Farming with Butterflies
Farming with butterflies is very rewarding. The first small holding on the South Coast in Margate has proved to be very successful. Children and teachers assist in the picking of butterfly eggs from this hedge alongside the parking area where two butterfly species breed on the vine-like creeper. In this particular hedge, a second creeper also grows which is similar to that of the first which three other butterfly species breed on. The length of this particular hedge is 11m long and only a meter in height. It gets harvested every morning and has produced an astonishing 8900 eggs in one week. This season has been a good one.
On the right is a photograph of a cluster of eggs from one particular gravid female. You can count the eggs if you want to, but a rough estimation is 420 eggs. The gravid female had not completed laying her eggs, as she was disturbed and flew off. There are usually up to seven females laying eggs periodically from time to time during the day. Some only lay as many as 30 eggs in a cluster where others lay hundreds in one sitting. The larger butterfly species such as the swallowtails lay their eggs singularly and a distance apart, making harvesting more challenging.
In the photograph on the right (on the left hand side of the cement pathway) one can see the edge of a line of trees that are approximately one meter high on which a certain butterfly species breeds on. This line of young trees is 17m long having 18 young trees in its length. It has been so fruitful in harvesting from it that four other rows of host plants are being planted for yet other species to be bred. On the right hand of the cement pathway, you can see children watering the young new trees which have already started producing fresh eggs laid by one particular species.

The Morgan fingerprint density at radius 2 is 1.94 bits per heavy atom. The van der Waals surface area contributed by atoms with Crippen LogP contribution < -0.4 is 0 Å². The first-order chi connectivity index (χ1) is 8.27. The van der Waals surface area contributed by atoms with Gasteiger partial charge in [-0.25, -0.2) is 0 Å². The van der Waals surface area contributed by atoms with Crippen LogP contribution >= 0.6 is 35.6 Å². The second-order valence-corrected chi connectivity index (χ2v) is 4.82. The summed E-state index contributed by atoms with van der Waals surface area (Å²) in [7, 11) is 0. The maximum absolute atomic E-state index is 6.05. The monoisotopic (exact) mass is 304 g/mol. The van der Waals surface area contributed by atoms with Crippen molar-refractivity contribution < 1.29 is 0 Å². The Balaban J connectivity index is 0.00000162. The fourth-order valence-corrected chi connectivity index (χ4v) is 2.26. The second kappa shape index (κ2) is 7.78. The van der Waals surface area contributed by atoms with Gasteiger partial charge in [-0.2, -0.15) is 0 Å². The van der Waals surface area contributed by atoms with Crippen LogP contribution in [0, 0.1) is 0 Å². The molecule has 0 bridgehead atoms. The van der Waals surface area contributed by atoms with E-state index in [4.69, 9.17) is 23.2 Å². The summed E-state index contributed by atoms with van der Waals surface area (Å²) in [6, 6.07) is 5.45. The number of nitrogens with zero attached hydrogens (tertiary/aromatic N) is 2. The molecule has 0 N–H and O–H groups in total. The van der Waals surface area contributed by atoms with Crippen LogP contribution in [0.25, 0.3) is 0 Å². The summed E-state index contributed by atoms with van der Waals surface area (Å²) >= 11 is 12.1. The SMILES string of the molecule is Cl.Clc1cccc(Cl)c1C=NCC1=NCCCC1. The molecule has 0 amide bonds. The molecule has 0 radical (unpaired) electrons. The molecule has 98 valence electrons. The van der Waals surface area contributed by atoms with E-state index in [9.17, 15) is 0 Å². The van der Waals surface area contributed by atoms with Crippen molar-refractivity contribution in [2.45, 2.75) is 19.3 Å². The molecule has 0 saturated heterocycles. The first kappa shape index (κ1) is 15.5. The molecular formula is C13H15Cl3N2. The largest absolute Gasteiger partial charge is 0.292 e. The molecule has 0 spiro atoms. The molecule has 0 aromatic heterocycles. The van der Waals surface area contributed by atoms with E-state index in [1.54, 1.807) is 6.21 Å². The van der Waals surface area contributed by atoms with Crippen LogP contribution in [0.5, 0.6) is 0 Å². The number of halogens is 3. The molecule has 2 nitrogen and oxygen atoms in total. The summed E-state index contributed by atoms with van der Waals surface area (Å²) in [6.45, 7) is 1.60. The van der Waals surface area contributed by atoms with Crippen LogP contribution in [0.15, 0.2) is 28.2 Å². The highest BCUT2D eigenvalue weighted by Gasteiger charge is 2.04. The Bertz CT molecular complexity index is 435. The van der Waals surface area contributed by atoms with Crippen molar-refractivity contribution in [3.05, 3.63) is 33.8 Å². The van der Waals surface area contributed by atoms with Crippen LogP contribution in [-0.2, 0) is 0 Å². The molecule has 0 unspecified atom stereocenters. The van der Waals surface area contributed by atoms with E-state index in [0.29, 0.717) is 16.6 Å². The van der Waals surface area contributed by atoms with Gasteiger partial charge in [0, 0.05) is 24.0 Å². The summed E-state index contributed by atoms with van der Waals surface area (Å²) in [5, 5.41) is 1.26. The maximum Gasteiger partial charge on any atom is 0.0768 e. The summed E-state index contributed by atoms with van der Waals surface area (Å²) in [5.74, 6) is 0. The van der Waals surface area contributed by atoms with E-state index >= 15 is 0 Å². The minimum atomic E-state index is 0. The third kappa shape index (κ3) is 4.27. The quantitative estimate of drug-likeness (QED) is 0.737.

One section has been planted with a ground cover, a short shrub-like plant on which several of the pansy butterfly species breed. Here one of the breeders are harvesting young 2nd instar larva which is taken to a nursery under a more controlled environment, so that the breeders don’t have to spend hours looking for them. This area is 17m long and 6m wide and produces a high volume of larva in each brood of each season. However, in the winter months, the two broods are yielding only 40% of the average yield in the other six broods, being about 6000 harvested larva per brood.
At these controlled breeding boxes, fresh host plants are planted and made ready for the next brood of butterfly larva to be harvested from the farming area. Here all parasites are removed, all other plants removed that have no benefit to the butterflies being bred. These breeding boxes, being a confined space, allow us to be able to regulate the breeding processes more accurately and also allows us the opportunity to record information as the cycles progress with written data and photographs. Many of these recordings have not yet been released to the scientific community and many have become our trade secrets.
Many of your butterfly species (the gravid females) lay single eggs, opposed to clusters of eggs. These females are bagged into nets that are suspended around a branch of the host plant and left alone, to begin the process of laying their eggs singularly. Because they are prohibited to fly off to some other tree to lay yet again one or two eggs, they walk around the inside of the net and lay one egg here and one egg there. By the time they have completed their laying cycle, we have between 80 to a 120 eggs from one gravid female. Now it is easy to remove the eggs from this branch of leaflets and breed them through. We let the female free.
This pilot project has so far been a great success and is growing each week in the strength of butterflies it is producing. Hopefully we will have others who breed butterflies on this scale. This is truly awesome so far.